Chickens are marvelous birds that are so productive; they’ve become an integral part of our society. We use these birds for show, as pets, and for meat and egg production. Egg production is a
massive commercial business, and is growing into a personal experience for many who choose to raise their own chickens for eggs. You may want to know how a chicken lays eggs and how many eggs does a chicken lay?
Few stop to think about how a chicken produces eggs, we simply purchase them in a neat carton at the grocery store. If we raise them ourselves, we merely collect them from the nesting box
without as much as a second thought. Yet, a lot goes into laying an egg, and chickens are constantly doing it!
How many eggs do chickens lay a day?
For starters, all-female chickens lay eggs, but some hens lay more than others. Interestingly enough, chickens have one ovary, and one oviduct, unlike other animals that have two. The entire
egg, except the yolk, is formed in the oviduct. When ovulation takes place, the yoke is released and placed into the hen’s abdomen. Once in the abdomen, the egg enters the oviduct, and rapidly enters the magnum section. In the magnum section, the shape of the egg is determined.
It’s in the uterus that the shell is added; the shell is mostly made of calcium carbonate. From there, it takes 20 hours for the shell to form. During this time, there is another egg waiting in the wings to be deposited. In other words, chickens are constantly laying eggs! Once the pigment is determined (in the last hours of formation) the egg is deposited through the oviduct small end first, and out the chicken large end first. The egg may fill the shell when it is laid, but shortly after it will form an air pocket between the egg and the membrane.
A chicken can lay only one egg in a day and will have some days when it does not lay an egg at all. The reasons for this laying schedule relate to the hen reproductive system. A hen’s body begins forming an egg shortly after the previous egg is laid, and it takes 26 hours for an egg to form fully.
If you don’t have a rooster, then don’t expect any of your eggs to be fertilized. However your hens will behave the same whether or not the eggs are fertilized, and this is called, “brooding.” When a hen broods, she will sit on her eggs for an extended period of time, causing them to deteriorate faster. You can prevent this, as well as the occasional grumpiness when you try to remove the eggs from the nest, by regularly removing the eggs on a daily basis if possible.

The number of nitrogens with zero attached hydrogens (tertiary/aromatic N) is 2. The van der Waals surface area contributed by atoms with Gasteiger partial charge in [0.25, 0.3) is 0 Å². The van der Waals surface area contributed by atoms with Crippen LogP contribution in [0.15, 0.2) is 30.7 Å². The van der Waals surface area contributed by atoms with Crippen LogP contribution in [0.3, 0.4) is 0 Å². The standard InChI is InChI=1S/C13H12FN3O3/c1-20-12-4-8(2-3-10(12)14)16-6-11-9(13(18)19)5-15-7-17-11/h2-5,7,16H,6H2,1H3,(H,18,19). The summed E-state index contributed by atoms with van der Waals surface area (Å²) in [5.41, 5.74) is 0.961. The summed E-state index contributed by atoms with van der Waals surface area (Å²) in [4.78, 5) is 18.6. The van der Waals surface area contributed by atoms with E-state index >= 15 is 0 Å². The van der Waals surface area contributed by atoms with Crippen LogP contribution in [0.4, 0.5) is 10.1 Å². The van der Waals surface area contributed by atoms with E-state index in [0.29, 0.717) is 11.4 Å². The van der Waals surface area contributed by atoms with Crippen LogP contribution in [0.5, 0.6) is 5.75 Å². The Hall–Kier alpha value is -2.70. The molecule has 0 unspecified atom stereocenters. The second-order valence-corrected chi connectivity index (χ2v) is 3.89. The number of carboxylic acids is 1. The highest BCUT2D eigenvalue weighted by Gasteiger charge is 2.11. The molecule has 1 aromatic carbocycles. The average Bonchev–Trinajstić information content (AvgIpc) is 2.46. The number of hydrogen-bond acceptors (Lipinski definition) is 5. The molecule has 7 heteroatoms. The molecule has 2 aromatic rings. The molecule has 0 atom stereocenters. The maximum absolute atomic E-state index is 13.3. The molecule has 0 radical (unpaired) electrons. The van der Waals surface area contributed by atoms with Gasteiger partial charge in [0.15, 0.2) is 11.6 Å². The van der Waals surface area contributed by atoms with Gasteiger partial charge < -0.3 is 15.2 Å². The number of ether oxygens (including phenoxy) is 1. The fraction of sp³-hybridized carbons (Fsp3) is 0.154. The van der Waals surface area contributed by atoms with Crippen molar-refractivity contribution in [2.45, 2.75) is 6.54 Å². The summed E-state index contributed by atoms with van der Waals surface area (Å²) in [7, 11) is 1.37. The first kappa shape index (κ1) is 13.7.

Don’t be alarmed if your chicken lays smaller eggs with brittle shells at first, as this usually happens when a chicken first starts to lay eggs. Also, there may be a drop of blood on the shell of the egg, but this is also nothing to worry about. If you see more than a drop of blood on the eggs of a particular chicken, then take them to the vet for a clinical visit.
You can tell if a chicken will lay a good production of eggs by the space between their pubic bones. If there is a two-finger space, then your chicken will most likely lay a good amount of eggs
(one a day is not uncommon). Hens that may not lay as well will have little to no space between their pubic bones. Traditionally, good egg layers will have yellow or white skin pigment as well.
Factors that affect the number of eggs a chicken will lay.
What is thought to be normal “chicken egg laying” for your hens will also rely on upon the age of your chickens. Remember that most hens will lay the most eggs they will ever lay amid their first year or two of laying.
As your hens get more seasoned, they will lay fewer eggs and they will not lay eggs as reliably as they did when they were more youthful. In any case, the other side of this is that more established hens typically lay large, better quality eggs. More established hens are also less inclined to get diseases than more youthful hens.
– Timing and weather
Chicken egg laying is subject to the season of year and the weather. All chickens will lay more eggs and will lay all the more reliably amid warmer weather and the more extended days that accompanied it. Amid the cool winter months and amid times of outrageous heat don’t be astounded in the event that you don’t get any eggs at all. At best, egg laying will be sporadic and you will just get an egg all over. This is splendidly normal and there is usually nothing amiss with your chickens. Shedding can also cause your chickens to lay fewer eggs than normal.
– Weight of the chicken
The number of eggs your chickens lay is also heavily reliant on how healthy your chickens are. On the off chance that your hens encounter a serious drop underway without warning, at that point something may not be right with them. Assess the legs and feet of your chickens carefully for scales that are raised or swollen because bugs could be your issue. In the event that you see that your chickens are shedding (losing a considerable measure of feathers)
Regardless of the possibility that you have breeds that are thought to be laying chickens, they will not lay in the event that they are kept in an area that is excessively swarmed or an area that is not clean. You may have to manufacture additional chicken coops and chicken runs with the goal that you can part up your rush. Also, keep your chicken coop and keep running as clean as conceivable to keep chicken health issues from happening and to keep your rush happy.
by Miriam Rolling – poultry farmer